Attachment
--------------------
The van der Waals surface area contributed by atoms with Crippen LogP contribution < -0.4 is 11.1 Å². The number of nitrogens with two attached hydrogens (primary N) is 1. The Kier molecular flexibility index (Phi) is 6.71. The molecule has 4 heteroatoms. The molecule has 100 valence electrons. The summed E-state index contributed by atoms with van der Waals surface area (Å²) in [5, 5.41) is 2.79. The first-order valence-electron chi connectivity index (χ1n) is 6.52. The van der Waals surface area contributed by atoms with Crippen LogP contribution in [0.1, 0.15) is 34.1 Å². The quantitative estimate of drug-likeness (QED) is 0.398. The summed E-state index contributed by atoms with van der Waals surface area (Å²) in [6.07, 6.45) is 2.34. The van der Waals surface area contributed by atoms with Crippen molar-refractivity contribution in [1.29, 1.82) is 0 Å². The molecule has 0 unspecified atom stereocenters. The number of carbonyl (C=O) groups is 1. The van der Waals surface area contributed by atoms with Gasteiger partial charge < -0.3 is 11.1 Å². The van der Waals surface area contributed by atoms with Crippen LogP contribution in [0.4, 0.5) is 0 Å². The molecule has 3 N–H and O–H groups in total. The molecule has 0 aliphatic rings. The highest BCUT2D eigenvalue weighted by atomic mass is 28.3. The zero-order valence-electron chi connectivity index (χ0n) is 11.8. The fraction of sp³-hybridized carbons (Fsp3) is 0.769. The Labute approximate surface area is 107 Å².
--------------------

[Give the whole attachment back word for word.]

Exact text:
The van der Waals surface area contributed by atoms with Crippen LogP contribution < -0.4 is 11.1 Å². The number of nitrogens with two attached hydrogens (primary N) is 1. The Kier molecular flexibility index (Phi) is 6.71. The molecule has 4 heteroatoms. The molecule has 100 valence electrons. The summed E-state index contributed by atoms with van der Waals surface area (Å²) in [5, 5.41) is 2.79. The first-order valence-electron chi connectivity index (χ1n) is 6.52. The van der Waals surface area contributed by atoms with Crippen LogP contribution in [0.1, 0.15) is 34.1 Å². The quantitative estimate of drug-likeness (QED) is 0.398. The summed E-state index contributed by atoms with van der Waals surface area (Å²) in [6.07, 6.45) is 2.34. The van der Waals surface area contributed by atoms with Crippen molar-refractivity contribution in [1.29, 1.82) is 0 Å². The molecule has 0 unspecified atom stereocenters. The number of carbonyl (C=O) groups is 1. The van der Waals surface area contributed by atoms with Gasteiger partial charge < -0.3 is 11.1 Å². The van der Waals surface area contributed by atoms with Crippen LogP contribution in [0.4, 0.5) is 0 Å². The molecule has 3 N–H and O–H groups in total. The molecule has 0 aliphatic rings. The highest BCUT2D eigenvalue weighted by atomic mass is 28.3. The zero-order valence-electron chi connectivity index (χ0n) is 11.8. The fraction of sp³-hybridized carbons (Fsp3) is 0.769. The Labute approximate surface area is 107 Å².